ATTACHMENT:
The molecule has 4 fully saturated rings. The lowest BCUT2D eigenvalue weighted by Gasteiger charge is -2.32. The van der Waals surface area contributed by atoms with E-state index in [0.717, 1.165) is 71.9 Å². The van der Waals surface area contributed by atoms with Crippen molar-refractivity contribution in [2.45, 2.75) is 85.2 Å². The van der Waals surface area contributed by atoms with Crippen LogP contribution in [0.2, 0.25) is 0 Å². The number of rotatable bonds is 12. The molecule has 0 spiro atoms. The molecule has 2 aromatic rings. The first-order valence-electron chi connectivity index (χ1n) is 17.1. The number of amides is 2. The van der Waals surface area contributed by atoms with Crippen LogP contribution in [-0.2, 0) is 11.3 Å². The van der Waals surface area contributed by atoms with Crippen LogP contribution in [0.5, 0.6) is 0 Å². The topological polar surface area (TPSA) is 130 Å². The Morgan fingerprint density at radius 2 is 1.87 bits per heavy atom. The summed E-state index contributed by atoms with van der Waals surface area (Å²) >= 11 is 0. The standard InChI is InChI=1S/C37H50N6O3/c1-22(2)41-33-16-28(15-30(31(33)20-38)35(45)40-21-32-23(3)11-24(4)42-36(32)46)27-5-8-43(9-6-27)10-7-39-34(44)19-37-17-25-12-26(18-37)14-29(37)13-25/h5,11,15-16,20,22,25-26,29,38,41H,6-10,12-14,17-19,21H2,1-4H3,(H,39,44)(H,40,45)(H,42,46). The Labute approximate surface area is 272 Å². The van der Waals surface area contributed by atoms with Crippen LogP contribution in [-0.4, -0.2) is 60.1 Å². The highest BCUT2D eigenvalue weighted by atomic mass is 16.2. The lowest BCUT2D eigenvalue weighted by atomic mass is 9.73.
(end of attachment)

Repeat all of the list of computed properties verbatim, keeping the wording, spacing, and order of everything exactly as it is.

The molecule has 4 fully saturated rings. The lowest BCUT2D eigenvalue weighted by Gasteiger charge is -2.32. The van der Waals surface area contributed by atoms with E-state index in [0.717, 1.165) is 71.9 Å². The van der Waals surface area contributed by atoms with Crippen molar-refractivity contribution in [2.45, 2.75) is 85.2 Å². The van der Waals surface area contributed by atoms with Crippen LogP contribution in [0.2, 0.25) is 0 Å². The number of rotatable bonds is 12. The molecule has 0 spiro atoms. The molecule has 2 aromatic rings. The first-order valence-electron chi connectivity index (χ1n) is 17.1. The number of amides is 2. The van der Waals surface area contributed by atoms with Crippen LogP contribution in [-0.2, 0) is 11.3 Å². The van der Waals surface area contributed by atoms with Crippen LogP contribution in [0.5, 0.6) is 0 Å². The topological polar surface area (TPSA) is 130 Å². The Morgan fingerprint density at radius 2 is 1.87 bits per heavy atom. The summed E-state index contributed by atoms with van der Waals surface area (Å²) >= 11 is 0. The standard InChI is InChI=1S/C37H50N6O3/c1-22(2)41-33-16-28(15-30(31(33)20-38)35(45)40-21-32-23(3)11-24(4)42-36(32)46)27-5-8-43(9-6-27)10-7-39-34(44)19-37-17-25-12-26(18-37)14-29(37)13-25/h5,11,15-16,20,22,25-26,29,38,41H,6-10,12-14,17-19,21H2,1-4H3,(H,39,44)(H,40,45)(H,42,46). The Labute approximate surface area is 272 Å². The van der Waals surface area contributed by atoms with Crippen LogP contribution in [-0.4, -0.2) is 60.1 Å². The highest BCUT2D eigenvalue weighted by atomic mass is 16.2. The lowest BCUT2D eigenvalue weighted by atomic mass is 9.73.